MONDAY, July 23, 2018 (American Heart Association) -- A road trip across the country is a someday dream for many Americans. Pedaling the roughly 4,000 miles from coast to coast adds an epic aspect to the adventure.
"When I was a kid, I met a guy in a bike shop whose bike was loaded down with bags," said Craig Miller, an avid cyclist who co-hosts a popular sports radio show on KTCK in Dallas. "He told us he was riding from California to New York. I thought that sounded like the coolest thing I'd ever heard. I couldn't believe that under his own power he was going coast to coast."
Miller recently did just that, although not by himself. He was part of an eight-man relay team that completed the annual Race Across America in seven days, seven hours, with one of them on the bike all the time.
"I dipped my toe in the Pacific and dipped my hand in Chesapeake Bay," he said. "It's an incredible sense of accomplishment."
Thousands of people get that feeling every year, traveling on their own, in groups, on guided tours -- or in sections, completing the trek over a period of years.
It's not a new idea. In 1884 -- this is not a misprint -- an Englishman named Thomas Stevens rode a penny-farthing, an old-fashioned bike with one enormous wheel and one tiny one, clear across the continent.
According to his memoir, Around the World on a Bicycle, "The first essential element of success is to have sufficient confidence in one's self to brave the criticisms -- to say nothing of the witticisms -- of a skeptical public."
The trip involved lots of railroad tracks, canal towpaths and rugged open country, and Stevens had to walk about a third of the way. But 104 days after leaving San Francisco, he rolled into Boston.
The ocean-to-ocean ride is still a big challenge, but it has gotten easier. A national system of bike-friendly roads offers several recommended routes, though cars often share the pavement.
And the U.S. Bicycle Route System is rolling toward an ambitious goal of 50,000 miles of specially marked and mapped routes to take cyclists across the country and to many points in between.
"We're building an interstate network that can take advantage of the best bike routes out there," said Virginia Sullivan, director of Travel Initiatives at the Adventure Cycling Association. Like the interstate highway system for cars and trucks, she said, "We want to make it as easy as possible for cyclists to travel the country just by following route numbers."
The 53,000-member nonprofit organization, headquartered in Missoula, Montana, dates from the mid-1970s, when the founders fashioned a TransAmerica Trail for cyclists to mark the 1976 "Bikecentennial."
That prompted Adventure Cycling to research bike routes around the country and publish guides recommending cyclist-friendly paths and roads, scenery and attractions, and other advice for getting around America on two wheels. Its network now encompasses over 46,000 miles of bike routes throughout the country and three preferred paths -- northern, central and southern -- stretching coast to coast.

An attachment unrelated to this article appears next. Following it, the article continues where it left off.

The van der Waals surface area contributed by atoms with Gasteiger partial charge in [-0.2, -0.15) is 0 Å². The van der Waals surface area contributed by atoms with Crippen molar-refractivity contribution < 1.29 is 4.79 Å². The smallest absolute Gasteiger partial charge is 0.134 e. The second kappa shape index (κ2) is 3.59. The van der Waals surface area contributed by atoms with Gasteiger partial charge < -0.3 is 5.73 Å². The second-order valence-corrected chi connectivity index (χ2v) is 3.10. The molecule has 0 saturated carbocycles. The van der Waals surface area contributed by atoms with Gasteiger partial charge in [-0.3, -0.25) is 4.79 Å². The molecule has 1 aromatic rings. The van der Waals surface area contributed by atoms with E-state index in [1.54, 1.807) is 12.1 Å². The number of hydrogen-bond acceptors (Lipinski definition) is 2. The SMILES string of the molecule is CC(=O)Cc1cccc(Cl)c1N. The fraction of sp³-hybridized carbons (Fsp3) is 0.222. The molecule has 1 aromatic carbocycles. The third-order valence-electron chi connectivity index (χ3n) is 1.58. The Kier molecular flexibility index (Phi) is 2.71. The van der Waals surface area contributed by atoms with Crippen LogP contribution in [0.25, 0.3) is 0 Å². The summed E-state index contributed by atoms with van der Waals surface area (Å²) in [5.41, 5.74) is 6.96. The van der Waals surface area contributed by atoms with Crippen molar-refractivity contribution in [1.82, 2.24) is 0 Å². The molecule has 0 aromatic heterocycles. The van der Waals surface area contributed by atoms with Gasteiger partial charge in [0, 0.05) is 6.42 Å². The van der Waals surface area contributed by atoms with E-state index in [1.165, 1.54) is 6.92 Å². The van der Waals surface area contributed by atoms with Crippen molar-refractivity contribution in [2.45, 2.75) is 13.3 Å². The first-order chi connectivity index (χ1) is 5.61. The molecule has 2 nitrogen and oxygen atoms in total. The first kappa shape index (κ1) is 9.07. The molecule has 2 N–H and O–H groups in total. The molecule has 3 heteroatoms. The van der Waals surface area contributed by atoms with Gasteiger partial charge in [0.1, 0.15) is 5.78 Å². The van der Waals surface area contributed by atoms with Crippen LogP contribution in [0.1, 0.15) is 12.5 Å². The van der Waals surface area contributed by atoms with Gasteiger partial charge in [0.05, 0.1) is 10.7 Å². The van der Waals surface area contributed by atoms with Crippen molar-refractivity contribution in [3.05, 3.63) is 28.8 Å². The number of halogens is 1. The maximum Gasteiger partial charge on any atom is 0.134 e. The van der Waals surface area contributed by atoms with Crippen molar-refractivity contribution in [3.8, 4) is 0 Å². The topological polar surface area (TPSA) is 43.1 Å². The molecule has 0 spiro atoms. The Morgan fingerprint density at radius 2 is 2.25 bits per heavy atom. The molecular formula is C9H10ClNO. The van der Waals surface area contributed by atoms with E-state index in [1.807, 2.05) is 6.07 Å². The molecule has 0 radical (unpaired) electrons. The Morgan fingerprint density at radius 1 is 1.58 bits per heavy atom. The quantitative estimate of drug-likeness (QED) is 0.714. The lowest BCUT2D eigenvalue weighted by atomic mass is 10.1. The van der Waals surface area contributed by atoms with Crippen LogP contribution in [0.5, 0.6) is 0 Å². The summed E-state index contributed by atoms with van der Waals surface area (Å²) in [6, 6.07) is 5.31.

The next step is even more ambitious. Teaming with the American Association of State Highway and Transportation Officials, Adventure Cycling is spearheading the U.S. Bicycle Route System, which designates state-certified bike routes that will forge a national network.
Sullivan said the effort was inspired by comprehensive bike networks in Europe and Great Britain, and spurred by the growing popularity of cycling and the development of local and regional bike routes.
"The idea is to integrate them into an officially numbered and signed national network," she said. "Cyclists are not just looking for low-traffic roads and wide shoulders, but access to services and accommodations. We're finding that small towns are especially welcoming. They realize that cyclists come through and spend money."
Since the national corridor plan launched in 2010, the USBRS has grown to nearly 12,000 miles in 25 states and the District of Columbia, with numbered routes and road signs every few miles. Adventure Cycling has just hired a full-time USBRS coordinator to accelerate the push to involve the remaining states and build the 50,000-mile network.
"We're thrilled with what we've accomplished so far, and we really think we can complete this in the next few years," Sullivan said. "If it inspires somebody to get on their bike and make their heart a little healthier, then we've done our job."
After finishing his frenetic cross-country trip, Miller looks forward to a more leisurely transcontinental ride when he has more time. In the meantime, he's on his bike nearly every day.
"It's the same feeling I had as a kid," said Miller, who's 51. "An incredible feeling of freedom and adventure and exploration. It keeps me fit, but mostly it's just a blast. Whether it's a five-mile ride or 50, it's just a blast."